Thursday, February 14, 2008


This morning I am struck with the spirituality of AA. How important it is to have a Higher Power directing my life. In this mornings daily reflections, the reading opened with a quote from page 98 of the big book:

Burn the idea into the consciousness of every man that he can get well regardless of anyone. The only condition is that he trust in God and clean house.

I am grateful that somehow God broke through the walls I had build around me. I had build these walls out of fear, to protect myself. Those same walls created a terrible isolation, leaving me a lonely man, even though I was surrounded by people who loved me. When I imagine that place that used to exist in the centre of me I now see a damp dim cave. Littered with broken glass. Tattered peeling pin-ups falling from the walls. A place of sadness and depression. Never able to protect me from the pain I was trying to flee. God broke down those walls when I had just the tiniest bit of willingness.

In the chapter of the Big Book called "More about Alcoholism" I find the following:

"Then they outlined the spiritual answer and program of action which a hundred of them had followed successfully. Though I had been only a nominal churchman, their proposals were not, intellectually, hard to swallow. But the program of action, though entirely sensible, was pretty drastic. It meant I would have to throw several lifelong conceptions out of the window. That was not easy. But the moment I made up my mind to go through with the process, I had the curious feeling that my alcoholic condition was relieved, as in fact it proved to be.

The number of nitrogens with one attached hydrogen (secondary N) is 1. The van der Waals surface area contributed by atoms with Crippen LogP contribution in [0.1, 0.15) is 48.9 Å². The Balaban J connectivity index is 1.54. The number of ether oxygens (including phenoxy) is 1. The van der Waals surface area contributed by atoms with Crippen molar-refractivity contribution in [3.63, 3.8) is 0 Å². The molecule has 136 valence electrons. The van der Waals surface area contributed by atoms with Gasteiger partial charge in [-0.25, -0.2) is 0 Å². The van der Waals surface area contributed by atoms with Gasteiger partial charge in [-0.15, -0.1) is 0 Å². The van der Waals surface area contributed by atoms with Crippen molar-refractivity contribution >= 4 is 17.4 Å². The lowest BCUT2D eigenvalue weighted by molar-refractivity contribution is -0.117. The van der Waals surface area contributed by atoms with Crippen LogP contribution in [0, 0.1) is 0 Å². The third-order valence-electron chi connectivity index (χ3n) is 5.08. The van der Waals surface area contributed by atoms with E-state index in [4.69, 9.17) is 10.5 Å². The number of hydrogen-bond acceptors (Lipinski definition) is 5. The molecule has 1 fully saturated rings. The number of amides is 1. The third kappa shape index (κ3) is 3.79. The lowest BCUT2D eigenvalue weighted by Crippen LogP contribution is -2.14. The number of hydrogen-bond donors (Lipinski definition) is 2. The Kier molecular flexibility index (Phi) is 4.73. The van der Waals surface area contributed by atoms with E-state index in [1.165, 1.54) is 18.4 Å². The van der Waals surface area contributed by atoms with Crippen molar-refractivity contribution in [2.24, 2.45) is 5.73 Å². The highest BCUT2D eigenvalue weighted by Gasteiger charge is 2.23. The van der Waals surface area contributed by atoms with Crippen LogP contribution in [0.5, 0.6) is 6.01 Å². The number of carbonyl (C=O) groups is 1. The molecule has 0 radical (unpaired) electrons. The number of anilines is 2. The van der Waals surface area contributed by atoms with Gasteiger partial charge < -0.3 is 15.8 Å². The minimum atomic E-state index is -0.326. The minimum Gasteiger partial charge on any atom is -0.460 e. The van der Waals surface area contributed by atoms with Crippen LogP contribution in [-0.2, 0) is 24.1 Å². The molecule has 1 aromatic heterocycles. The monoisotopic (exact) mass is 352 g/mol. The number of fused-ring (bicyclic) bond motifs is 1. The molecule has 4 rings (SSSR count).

"Quite as important was the discovery that spiritual principles would solve all my problems. I have since been brought into a way of living infinitely more satisfying and, I hope, more useful than the life I lived before. My old manner of life was by no means a bad one, but I would not exchange its best moments for the worst I have now. I would not go back to it even if I could."
The emphasis is mine. While I was in treatment and in the months that followed I did feel like I was being taken apart and put back together again. This process is still happening today. Lifelong conceptions thrown out the window. Lies lost and truth given. New foundations laid. It is the most marvellous gift given to me. I am learning that the more I give this gift away, the more I receive.

I am grateful to be in the hands of a loving, compassionate God. A God who cares deeply for us.

I am grateful for the program of AA in that through working the steps I could break down those walls between God and I.

I am grateful that I could learn to trust other folk. To realize that they wanted the best for me, not to harm me.

I am grateful for the love and affection of my family. Our children, my spouse. To be able to accept that is a wonderful gift.

I am grateful that I can love them in return. To be there for them as a father, as a friend.

Thank you.


pat said...

You have a great day, my friend.

Anonymous said...

Is'ent it amazing how sobriety opens our eyes, and let's us see all the gifts that God has given us, that we could barely acknowledge before? My walls are coming down too. Of course I wanted to bulldoze it right over, but God's way is little by little, brick by brick, step by step, to make sure a thorough job is done. He puts people and situations in my path that show me what part of my wall needs to chinked away,at that moment.